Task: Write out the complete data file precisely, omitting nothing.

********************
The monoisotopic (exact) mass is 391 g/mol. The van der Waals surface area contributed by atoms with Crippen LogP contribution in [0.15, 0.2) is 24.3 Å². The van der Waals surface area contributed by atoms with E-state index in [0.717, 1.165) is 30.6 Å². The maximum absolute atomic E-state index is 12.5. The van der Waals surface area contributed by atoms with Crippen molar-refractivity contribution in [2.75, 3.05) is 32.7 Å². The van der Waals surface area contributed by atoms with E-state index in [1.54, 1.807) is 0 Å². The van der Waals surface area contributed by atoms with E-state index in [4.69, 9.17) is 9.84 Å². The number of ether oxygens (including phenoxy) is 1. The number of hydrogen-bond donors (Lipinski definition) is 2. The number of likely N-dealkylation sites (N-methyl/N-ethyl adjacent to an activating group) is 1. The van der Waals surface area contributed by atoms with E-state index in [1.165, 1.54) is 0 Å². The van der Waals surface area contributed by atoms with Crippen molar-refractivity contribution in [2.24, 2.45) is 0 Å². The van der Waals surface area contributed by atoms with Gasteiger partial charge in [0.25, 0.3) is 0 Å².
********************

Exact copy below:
The monoisotopic (exact) mass is 391 g/mol. The van der Waals surface area contributed by atoms with Crippen LogP contribution in [0.15, 0.2) is 24.3 Å². The van der Waals surface area contributed by atoms with E-state index in [0.717, 1.165) is 30.6 Å². The maximum absolute atomic E-state index is 12.5. The van der Waals surface area contributed by atoms with Crippen molar-refractivity contribution in [2.75, 3.05) is 32.7 Å². The van der Waals surface area contributed by atoms with E-state index in [1.54, 1.807) is 0 Å². The van der Waals surface area contributed by atoms with E-state index in [4.69, 9.17) is 9.84 Å². The number of ether oxygens (including phenoxy) is 1. The number of hydrogen-bond donors (Lipinski definition) is 2. The number of likely N-dealkylation sites (N-methyl/N-ethyl adjacent to an activating group) is 1. The van der Waals surface area contributed by atoms with E-state index in [1.165, 1.54) is 0 Å². The van der Waals surface area contributed by atoms with Crippen molar-refractivity contribution in [2.24, 2.45) is 0 Å². The van der Waals surface area contributed by atoms with Gasteiger partial charge in [0.25, 0.3) is 0 Å².